Also, like the best “children’s” programming, most of the jokes have multiple levels, making watching with kids as enjoyable for parents as it is with their children. I suspect my parents would put on Muppet movies so they didn’t have to suffer through episodes of Voltron that I thought were amazing, but were not objectively very good.

    I know, I probably missed the point, but while I’m sure it’s disorienting (great analogy, BTW, with Harry Potter), it also gives you a chance to discover new things that many of us take for granted, such as the peculiar quality of Muppet humor.

    • Petticoat Philosopher

      Ditto on muppet show re-runs and the first movie. (Some of the subsequent movies are really good too–I even LOVE A Muppet Christmas Carol, even though it was made by Jim Henson’s son after he died, not him.) You really can’t go wrong with Jim Henson stuff in general. “Fraggle Rock” is another great show that he did in the 80s and that one also has the one thing that the Muppet Show doesn’t, which is strong female characters. (Miss Piggy is a great character, but she’s definitely token.)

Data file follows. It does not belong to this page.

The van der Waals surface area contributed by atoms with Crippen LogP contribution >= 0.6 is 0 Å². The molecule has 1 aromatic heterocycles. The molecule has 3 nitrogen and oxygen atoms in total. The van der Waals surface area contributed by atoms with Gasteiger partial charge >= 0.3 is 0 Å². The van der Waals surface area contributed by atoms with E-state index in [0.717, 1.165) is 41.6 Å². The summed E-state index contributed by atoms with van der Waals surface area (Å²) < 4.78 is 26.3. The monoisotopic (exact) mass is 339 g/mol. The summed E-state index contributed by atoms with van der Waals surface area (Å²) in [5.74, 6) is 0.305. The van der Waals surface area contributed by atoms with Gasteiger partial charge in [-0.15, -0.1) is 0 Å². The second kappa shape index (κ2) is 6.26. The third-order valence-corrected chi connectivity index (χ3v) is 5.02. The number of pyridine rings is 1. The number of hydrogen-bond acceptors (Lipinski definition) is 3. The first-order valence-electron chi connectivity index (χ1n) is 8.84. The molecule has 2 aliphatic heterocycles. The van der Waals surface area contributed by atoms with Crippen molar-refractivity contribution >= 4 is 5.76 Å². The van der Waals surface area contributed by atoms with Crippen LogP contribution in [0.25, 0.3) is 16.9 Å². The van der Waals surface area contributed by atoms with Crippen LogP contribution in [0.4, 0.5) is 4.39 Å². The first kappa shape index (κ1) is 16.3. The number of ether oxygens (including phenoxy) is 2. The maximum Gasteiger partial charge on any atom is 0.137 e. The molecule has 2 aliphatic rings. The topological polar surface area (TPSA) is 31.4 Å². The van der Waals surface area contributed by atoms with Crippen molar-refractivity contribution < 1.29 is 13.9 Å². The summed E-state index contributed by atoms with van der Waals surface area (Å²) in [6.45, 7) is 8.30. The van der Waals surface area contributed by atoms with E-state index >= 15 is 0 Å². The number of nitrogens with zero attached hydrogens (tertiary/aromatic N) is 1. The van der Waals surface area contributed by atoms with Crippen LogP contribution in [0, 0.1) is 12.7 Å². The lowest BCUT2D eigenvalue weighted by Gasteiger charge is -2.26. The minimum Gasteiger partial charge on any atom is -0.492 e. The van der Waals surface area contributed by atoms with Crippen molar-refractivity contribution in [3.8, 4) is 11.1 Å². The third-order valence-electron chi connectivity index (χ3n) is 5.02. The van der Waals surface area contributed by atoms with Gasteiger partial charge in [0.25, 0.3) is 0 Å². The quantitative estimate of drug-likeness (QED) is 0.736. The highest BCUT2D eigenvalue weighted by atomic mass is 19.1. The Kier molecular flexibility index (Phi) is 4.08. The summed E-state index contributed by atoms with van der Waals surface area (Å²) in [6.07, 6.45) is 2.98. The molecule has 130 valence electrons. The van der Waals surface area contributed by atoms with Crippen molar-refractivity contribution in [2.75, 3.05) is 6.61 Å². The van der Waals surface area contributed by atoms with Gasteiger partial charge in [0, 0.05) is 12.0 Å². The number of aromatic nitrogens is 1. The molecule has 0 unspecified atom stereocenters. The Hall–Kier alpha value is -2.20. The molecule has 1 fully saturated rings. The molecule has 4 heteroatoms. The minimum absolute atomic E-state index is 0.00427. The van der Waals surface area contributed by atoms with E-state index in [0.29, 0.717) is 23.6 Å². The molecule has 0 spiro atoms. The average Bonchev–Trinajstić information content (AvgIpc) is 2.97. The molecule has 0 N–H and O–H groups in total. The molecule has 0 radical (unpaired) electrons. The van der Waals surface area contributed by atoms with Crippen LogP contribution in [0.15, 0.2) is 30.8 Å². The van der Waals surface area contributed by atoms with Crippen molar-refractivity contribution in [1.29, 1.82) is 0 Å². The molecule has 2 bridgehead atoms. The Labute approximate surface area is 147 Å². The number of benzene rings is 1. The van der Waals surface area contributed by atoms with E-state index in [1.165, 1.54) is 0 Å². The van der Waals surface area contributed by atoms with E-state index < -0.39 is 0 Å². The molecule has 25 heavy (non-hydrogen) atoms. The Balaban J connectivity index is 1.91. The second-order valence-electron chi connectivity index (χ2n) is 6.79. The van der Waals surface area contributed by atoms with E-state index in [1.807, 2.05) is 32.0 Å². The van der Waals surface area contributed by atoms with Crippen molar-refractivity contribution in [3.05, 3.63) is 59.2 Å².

• Froborr

      The combination of your name and the mention of the Muppets made me think–is there a Muppet sketch with Ode to Joy and explosions? Or am I thinking of Monty Python?

  • math_geek

    Sent with love and affection from a Christian raised in a more conventional home.

    And most importantly …

    (Because cultural education has to start somewhere!)

    • Froborr

      The clip reminds me why I prefer the movies to the show. For all the comedic genius of Mahnamahna, there is no joke so funny it can’t be ruined by a laugh track.

  • Latebloomer

    Sometimes though you HAVE to see things when you’re young or you just can’t appreciate them as much. I think the Muppets might be one of those things.

    I love the Harry Potter analogy!